New technology changes scope of breast cancer


TERRE HAUTE, Ind. (WTHI) – October is national breast cancer awareness month. According to the American College of Radiology, nearly 300,000 women will be diagnosed with breast cancer this year.

There’s a new technology here in the Wabash Valley that’s helping to decrease these statistics.

It’s hard to find Sue Jarvis without a smile. But twenty years ago, her life was put on halt when she discovered she had breast cancer at 40-years-old.

“It was a long year. I’m not going to say it wasn’t,” said Jarvis.

“I describe it like driving down the street and you take your eyes off the road for a brief second and when you look back all the brake lights are on. You get that terrible feeling in the pit of your stomach. That’s what it feels like,” said Jarvis.

She endured a year of chemotherapy, radiation and multiple surgeries. Sue isn’t the only person to face this reality.

One in eight women are diagnosed with breast cancer.

“The earlier we detect people with the best technology, the treatment outcome has the best advantages,” said radiologist Suzanne Hand. “So that’s why in the month of October we begin talking about something we talk about all year long, and that’s early detection.”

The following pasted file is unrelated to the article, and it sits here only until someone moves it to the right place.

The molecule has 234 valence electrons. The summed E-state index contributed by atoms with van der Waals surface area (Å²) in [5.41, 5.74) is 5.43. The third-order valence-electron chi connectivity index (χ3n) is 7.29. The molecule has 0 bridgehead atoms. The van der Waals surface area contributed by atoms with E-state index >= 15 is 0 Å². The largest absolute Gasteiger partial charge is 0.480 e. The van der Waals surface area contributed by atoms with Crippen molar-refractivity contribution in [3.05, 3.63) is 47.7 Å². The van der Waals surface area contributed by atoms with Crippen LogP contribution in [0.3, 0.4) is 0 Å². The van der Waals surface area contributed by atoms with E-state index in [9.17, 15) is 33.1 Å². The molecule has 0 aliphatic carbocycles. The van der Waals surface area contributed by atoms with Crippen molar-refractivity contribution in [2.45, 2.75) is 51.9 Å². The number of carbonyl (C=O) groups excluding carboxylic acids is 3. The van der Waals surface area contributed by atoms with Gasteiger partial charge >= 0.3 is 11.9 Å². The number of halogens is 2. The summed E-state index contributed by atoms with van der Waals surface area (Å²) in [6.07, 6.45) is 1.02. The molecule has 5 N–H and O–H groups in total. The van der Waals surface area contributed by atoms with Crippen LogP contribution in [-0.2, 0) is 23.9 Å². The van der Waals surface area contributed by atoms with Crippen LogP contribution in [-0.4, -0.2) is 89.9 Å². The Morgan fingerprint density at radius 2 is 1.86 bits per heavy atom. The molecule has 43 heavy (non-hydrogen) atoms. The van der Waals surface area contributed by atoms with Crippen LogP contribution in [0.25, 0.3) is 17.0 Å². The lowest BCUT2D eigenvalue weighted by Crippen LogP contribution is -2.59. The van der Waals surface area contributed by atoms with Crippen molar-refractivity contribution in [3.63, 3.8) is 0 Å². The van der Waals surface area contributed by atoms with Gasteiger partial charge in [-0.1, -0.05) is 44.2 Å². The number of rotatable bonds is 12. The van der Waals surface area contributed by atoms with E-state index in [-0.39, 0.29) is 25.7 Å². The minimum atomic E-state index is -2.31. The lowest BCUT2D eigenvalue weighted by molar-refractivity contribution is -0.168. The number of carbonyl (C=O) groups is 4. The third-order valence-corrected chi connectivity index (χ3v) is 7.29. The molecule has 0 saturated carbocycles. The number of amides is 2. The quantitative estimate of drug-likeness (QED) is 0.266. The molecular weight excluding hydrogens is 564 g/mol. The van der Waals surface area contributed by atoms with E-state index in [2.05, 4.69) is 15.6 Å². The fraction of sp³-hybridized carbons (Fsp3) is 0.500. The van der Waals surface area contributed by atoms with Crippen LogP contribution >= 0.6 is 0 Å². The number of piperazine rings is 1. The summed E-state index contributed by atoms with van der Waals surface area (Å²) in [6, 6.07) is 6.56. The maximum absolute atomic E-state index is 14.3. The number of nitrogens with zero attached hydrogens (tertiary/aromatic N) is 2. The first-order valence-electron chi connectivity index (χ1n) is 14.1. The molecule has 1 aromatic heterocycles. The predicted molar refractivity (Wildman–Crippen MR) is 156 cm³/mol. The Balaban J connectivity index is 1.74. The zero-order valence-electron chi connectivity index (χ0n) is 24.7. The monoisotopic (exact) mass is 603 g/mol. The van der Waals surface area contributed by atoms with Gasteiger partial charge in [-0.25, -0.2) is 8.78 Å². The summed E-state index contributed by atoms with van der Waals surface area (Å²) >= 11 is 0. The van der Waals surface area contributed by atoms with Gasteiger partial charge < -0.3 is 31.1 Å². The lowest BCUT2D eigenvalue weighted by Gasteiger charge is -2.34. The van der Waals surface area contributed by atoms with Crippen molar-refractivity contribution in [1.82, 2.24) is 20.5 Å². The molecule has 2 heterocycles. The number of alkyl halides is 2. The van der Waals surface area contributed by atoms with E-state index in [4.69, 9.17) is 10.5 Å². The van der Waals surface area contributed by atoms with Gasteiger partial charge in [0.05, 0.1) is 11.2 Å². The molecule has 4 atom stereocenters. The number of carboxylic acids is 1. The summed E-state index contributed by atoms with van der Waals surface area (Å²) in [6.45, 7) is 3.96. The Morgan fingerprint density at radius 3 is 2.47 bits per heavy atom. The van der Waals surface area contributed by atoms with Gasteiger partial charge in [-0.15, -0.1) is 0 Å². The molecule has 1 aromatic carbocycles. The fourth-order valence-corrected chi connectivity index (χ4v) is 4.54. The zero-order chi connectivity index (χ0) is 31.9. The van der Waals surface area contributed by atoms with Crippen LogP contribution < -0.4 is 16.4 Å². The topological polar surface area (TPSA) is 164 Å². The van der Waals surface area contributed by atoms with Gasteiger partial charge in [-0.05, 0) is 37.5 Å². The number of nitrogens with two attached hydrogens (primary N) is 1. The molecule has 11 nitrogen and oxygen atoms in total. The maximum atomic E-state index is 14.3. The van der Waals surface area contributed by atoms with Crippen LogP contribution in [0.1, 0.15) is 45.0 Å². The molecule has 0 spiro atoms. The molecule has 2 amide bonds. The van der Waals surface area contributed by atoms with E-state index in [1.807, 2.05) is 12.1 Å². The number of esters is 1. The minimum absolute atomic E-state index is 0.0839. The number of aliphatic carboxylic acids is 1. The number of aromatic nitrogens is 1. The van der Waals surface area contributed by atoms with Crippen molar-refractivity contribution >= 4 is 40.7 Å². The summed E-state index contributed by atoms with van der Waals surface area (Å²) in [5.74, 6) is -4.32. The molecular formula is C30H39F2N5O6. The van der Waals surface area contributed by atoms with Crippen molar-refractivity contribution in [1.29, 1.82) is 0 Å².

Now there is a new technology at Clara Fairbanks Center for Women at Union Hospital that’s helping to detect breast cancer at its earliest stage.

“Here at Clara Fairbanks we have the three dimension mammography unit. So not only are we looking at the mammogram and breast tissue, we are looking at them in layers like a three-dimensional view,” said Hand.

This technology allows doctors to find cancerous signs that may be hidden in the density of the breast tissue. Health care professionals are able to analyze the pictures in different layers so test results are accurate and reliable.

This three-dimensional mammography unit is the only one of its kind in the Wabash Valley. This ensures the women in Vigo County and the surrounding counties receive the top care with the best technology without traveling too far.

Healthcare professionals recommend women with no family history get their first mammogram at forty.

“I hope for the future that until we find out what causes breast cancer, that we continue to increase technology to fight cancers early,” said Jarvis.

Now Sue is the director of the oncology unit at Union Hospital. She says she can relate to patients on a more empathetic level because she knows what they’re experiencing.

“I never asked why me. I always just asked Him to use me,” said Jarvis. “I think this is what I do today because of that,” said Jarvis.

For more information on services at Clara Fairbanks Center for Women, click here: